【明報專訊】One question I still get asked a lot is why I decided to open up the bookshop in San Po Kong. Having fielded this enquiry enough I have, unconsciously perhaps, come up with a few stock responses to this question. Convenience (mostly for myself). Economics. Community.
But way before San Po Kong came to my attention there came into my life a nice person named Ron. Ron had discovered the bookshop online before we had a physical shop and he asked us if we were looking for space to open one up. I said yes and met with him in Central of all places. Logical choice, I guess, if you want to go big, early, in the retail scene. And Ron was then working to find tenants for an upscale arts building that was being constructed in the heart of Central. But I politely declined. Among other things, I didn't think Bleak House Books belonged in such a fancy and exclusive building. And so it was back to the drawing board (從頭再來), and Ron came up with another location for us: San Po Kong.
I mention this story because the lease that I ended up signing for our present location three years ago expires this month. And what a three-year period it has been. For myself and most other Hong Kongers it feels more like ten years with all the heartbreak and trauma that we have experienced during this time. Worse yet the state of this city and the world at large continues to deteriorate. So there are many reasons to be pessimistic.
Independent or indie booksellers in Hong Kong do not seem to share this pessimism, however, at least as far as their business prospects are concerned. In July we saw the closure of Swindon, a mainstay (中流砥柱) of the English-language independent bookshop scene in this city for years. Other indie bookshops in Hong Kong are carrying on in the absence of the literary giant though, and not just that, they seem to be thriving as well. We are even seeing new bookshops crop up around the city like Book Punch 一拳書館 in Sham Shui Po.
So what is fuelling (帶動) this optimism among Hong Kong's indie booksellers? There is no question that people are buying more books from indie bookshops than they used to. This is partly an act of resistance by the reading public. For starters, most indie bookshops in Hong Kong are considered 'yellow shops' that support the protest movement.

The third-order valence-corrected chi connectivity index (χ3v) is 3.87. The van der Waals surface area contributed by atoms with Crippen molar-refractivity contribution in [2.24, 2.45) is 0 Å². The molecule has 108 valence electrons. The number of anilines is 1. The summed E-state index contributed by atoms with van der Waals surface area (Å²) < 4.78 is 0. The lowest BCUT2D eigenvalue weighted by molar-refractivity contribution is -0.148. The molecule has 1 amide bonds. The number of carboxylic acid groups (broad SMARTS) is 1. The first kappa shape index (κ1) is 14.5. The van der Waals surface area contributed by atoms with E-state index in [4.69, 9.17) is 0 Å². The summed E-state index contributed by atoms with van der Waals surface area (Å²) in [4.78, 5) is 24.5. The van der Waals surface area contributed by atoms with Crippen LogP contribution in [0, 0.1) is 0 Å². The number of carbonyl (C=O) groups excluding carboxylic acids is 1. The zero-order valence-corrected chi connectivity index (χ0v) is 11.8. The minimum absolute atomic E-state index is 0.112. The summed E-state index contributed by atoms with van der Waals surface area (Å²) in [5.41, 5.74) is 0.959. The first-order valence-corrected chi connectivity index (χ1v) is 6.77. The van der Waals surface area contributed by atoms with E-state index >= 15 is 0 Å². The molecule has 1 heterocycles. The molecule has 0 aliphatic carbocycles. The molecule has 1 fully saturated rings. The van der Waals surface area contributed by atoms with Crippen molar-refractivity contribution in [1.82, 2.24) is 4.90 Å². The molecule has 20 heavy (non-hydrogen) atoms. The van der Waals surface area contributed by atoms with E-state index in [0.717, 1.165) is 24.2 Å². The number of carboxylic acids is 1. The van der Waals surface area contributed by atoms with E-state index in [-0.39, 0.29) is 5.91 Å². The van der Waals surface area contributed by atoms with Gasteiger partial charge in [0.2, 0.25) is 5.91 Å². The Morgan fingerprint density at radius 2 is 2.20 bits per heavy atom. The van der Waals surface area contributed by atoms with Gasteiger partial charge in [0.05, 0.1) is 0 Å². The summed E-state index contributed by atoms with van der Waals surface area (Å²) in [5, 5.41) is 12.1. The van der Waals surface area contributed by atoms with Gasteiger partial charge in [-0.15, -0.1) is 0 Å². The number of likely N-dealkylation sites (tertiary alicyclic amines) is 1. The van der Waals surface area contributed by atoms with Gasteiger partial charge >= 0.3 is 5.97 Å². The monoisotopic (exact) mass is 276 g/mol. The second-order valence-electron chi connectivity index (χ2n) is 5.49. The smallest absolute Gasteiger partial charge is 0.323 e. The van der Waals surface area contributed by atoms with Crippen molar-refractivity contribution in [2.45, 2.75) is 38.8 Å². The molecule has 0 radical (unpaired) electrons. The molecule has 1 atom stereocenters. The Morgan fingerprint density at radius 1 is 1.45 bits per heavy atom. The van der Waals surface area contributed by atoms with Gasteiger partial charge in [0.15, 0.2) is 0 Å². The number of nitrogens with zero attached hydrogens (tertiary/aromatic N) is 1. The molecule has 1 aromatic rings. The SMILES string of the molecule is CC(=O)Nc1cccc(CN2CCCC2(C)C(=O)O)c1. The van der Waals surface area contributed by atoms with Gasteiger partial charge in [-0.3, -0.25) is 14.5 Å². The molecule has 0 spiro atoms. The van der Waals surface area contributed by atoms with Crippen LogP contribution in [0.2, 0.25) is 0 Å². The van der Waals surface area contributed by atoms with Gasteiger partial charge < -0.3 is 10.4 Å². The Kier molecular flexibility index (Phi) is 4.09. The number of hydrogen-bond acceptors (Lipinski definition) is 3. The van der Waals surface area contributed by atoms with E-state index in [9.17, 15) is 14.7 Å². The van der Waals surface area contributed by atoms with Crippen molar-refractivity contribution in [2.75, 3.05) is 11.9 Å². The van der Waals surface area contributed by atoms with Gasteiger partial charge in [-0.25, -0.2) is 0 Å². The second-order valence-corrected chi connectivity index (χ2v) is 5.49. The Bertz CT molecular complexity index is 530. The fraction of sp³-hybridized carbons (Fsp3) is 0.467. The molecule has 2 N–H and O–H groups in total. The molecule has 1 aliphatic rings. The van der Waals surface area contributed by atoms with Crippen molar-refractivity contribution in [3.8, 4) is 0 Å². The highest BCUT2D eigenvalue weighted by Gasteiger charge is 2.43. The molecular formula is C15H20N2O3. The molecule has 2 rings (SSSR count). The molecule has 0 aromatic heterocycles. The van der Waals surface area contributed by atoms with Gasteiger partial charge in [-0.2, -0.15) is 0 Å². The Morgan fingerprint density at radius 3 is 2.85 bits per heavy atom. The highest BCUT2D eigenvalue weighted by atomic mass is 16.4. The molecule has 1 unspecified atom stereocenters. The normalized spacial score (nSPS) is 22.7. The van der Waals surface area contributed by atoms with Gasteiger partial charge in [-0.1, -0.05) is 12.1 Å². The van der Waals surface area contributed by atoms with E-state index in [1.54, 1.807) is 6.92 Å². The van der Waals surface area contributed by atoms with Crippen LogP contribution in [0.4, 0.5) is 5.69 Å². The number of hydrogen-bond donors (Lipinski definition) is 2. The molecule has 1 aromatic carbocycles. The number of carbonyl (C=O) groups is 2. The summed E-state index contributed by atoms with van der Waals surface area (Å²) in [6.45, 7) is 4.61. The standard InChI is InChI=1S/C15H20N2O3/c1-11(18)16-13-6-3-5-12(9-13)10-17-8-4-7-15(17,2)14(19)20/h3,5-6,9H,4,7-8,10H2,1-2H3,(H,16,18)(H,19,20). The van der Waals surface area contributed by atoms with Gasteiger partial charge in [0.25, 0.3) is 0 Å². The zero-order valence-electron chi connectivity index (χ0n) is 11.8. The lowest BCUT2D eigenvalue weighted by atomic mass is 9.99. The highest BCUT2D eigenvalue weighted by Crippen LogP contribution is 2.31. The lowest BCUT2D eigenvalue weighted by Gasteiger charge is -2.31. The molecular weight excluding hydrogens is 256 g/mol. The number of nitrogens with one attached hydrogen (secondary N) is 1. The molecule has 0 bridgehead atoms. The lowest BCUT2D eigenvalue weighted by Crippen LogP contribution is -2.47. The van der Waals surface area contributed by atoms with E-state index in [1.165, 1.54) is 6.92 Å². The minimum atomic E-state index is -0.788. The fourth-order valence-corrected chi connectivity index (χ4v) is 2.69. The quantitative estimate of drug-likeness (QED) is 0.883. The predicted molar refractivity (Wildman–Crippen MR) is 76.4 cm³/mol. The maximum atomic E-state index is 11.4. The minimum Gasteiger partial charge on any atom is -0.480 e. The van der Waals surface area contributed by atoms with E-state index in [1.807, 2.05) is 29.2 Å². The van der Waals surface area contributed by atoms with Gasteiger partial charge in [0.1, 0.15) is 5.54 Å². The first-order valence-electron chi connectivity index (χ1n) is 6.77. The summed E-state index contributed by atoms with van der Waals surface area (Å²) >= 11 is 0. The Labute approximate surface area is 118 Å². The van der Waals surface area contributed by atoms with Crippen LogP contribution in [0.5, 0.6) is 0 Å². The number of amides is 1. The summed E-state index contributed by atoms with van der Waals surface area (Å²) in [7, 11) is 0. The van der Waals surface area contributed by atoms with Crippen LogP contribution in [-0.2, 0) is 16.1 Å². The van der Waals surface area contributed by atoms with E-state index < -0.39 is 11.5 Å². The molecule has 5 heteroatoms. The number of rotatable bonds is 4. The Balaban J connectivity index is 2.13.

More than that though indie bookshops are also acutely attuned to (熟悉) what people in their immediate communities want to read, and what most people want to read these days are books about the protests. Not necessarily books that document the protests in photos and words but also books that help put the protests in a greater historical, socio-political or philosophical context. The books that fall into the latter category are diverse and include titles by such writers as Toni Morrison, Ruth Bader Ginsburg, Hannah Arendt, Václav Havel, James Baldwin and George Orwell.
One might say that Hong Kong is undergoing an indie bookshop renaissance of sorts, even in this unprecedented age of political oppression. Just as Lennon Walls once served to channel the grievances and frustrations of the public against government ineptitude and mendacity, today indie bookshops serve a similar function. Communication and camaraderie (志同道合) take place not through Post-It notes but through books and the ideas they contain.
So back to our expiring lease.
We have decided to renew it. Why? Because we don't want to miss out on this historic moment in Hong Kong's indie bookshop movement. But more importantly, because we believe it is our civic duty to stay.
■by Albert Wan
Albert is the co‑founder and proprietor of Bleak House Books, an English language bookstore in San Po Kong.